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Publication numberUS20050213993 A1
Publication typeApplication
Application numberUS 10/814,911
Publication dateSep 29, 2005
Filing dateMar 26, 2004
Priority dateMar 26, 2004
Also published asUS7373090, US20090041475
Publication number10814911, 814911, US 2005/0213993 A1, US 2005/213993 A1, US 20050213993 A1, US 20050213993A1, US 2005213993 A1, US 2005213993A1, US-A1-20050213993, US-A1-2005213993, US2005/0213993A1, US2005/213993A1, US20050213993 A1, US20050213993A1, US2005213993 A1, US2005213993A1
InventorsMehdi Kazemi-Nia, Ivan Chen
Original AssigneeMehdi Kazemi-Nia, Chen Ivan I
Export CitationBiBTeX, EndNote, RefMan
External Links: USPTO, USPTO Assignment, Espacenet
Modulator driver circuit with selectable on-chip termination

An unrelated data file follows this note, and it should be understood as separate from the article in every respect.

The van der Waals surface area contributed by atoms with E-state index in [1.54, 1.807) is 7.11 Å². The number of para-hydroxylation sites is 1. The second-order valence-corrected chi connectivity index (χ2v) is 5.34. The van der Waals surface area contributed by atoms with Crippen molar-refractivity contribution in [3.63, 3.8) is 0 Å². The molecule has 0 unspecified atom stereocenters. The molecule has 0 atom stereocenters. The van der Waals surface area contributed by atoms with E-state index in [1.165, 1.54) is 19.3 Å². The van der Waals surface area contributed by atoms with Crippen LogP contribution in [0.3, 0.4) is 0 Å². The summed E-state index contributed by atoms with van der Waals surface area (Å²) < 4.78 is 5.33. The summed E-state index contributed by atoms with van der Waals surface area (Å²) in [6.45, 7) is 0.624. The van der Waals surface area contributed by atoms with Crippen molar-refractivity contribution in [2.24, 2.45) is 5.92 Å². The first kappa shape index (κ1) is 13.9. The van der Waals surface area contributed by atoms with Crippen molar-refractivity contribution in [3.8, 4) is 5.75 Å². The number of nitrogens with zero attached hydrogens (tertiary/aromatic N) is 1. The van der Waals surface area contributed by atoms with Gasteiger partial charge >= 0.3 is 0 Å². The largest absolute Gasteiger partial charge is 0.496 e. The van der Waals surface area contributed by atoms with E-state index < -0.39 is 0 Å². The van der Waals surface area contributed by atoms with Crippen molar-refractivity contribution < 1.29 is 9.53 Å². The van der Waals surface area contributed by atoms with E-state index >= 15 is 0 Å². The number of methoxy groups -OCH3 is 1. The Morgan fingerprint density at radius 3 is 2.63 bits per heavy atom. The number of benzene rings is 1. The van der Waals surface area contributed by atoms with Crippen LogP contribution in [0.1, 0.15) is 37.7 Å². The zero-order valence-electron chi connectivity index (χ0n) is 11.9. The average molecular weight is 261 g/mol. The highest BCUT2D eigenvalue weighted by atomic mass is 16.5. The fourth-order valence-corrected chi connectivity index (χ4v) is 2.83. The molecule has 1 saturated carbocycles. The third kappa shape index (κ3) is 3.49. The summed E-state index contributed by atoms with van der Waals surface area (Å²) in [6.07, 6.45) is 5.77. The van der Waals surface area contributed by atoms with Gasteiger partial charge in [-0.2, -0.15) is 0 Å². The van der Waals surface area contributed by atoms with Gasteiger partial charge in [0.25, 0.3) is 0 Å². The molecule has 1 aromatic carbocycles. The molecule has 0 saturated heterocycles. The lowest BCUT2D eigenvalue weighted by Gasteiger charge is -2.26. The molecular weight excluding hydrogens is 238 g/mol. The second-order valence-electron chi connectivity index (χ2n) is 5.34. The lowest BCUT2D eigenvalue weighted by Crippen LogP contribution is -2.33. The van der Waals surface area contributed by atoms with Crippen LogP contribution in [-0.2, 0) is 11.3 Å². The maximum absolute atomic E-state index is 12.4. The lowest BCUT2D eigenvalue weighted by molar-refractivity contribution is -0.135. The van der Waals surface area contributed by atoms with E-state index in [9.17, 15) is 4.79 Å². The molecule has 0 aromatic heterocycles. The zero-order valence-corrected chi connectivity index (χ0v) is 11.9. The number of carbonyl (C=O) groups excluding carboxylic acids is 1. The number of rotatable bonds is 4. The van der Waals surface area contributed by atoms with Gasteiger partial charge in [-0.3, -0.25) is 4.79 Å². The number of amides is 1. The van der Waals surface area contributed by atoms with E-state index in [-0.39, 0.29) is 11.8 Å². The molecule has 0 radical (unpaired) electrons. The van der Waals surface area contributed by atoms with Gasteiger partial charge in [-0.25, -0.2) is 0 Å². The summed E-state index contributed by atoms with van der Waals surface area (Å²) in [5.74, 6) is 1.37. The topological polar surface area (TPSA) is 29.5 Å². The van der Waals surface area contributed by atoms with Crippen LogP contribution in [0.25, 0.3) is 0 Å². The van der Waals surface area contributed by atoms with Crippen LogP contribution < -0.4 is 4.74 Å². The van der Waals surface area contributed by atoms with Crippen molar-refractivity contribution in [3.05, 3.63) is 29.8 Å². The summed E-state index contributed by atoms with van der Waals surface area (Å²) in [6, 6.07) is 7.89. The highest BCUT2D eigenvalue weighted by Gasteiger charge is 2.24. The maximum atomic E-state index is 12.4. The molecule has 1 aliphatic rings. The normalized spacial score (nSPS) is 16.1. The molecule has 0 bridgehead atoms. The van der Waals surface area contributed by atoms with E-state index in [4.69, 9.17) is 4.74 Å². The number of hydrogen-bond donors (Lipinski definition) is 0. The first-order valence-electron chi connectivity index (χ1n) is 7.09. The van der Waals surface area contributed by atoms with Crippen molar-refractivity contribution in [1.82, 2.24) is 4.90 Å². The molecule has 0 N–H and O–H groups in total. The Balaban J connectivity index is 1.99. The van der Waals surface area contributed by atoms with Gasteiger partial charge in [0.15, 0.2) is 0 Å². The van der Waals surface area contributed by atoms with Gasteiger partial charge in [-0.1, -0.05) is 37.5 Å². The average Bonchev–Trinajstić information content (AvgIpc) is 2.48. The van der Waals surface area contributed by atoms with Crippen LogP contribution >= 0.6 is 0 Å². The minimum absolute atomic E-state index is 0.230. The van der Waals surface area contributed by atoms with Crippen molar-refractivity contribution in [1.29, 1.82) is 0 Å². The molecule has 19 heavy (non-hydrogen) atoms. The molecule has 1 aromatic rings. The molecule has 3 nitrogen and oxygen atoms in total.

US 20050213993 A1
Abstract
A method and apparatus to accommodate differing output loads without sacrificing impedance matching in an optical modulator driver.
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Claims(20)
1. A driver circuit, comprising:
a first driver circuit having a first output terminal operatively responsive to an output load resistance corresponding to a modulator circuit and a second output terminal operatively responsive to a termination resistance, said first driver circuit having a constant current source configured to supply a current signal in response to an input signal applied to said first driver circuit; and
a second driver circuit having a constant current source, said second driver circuit operatively responsive to said first driver circuit by a first and second input terminals.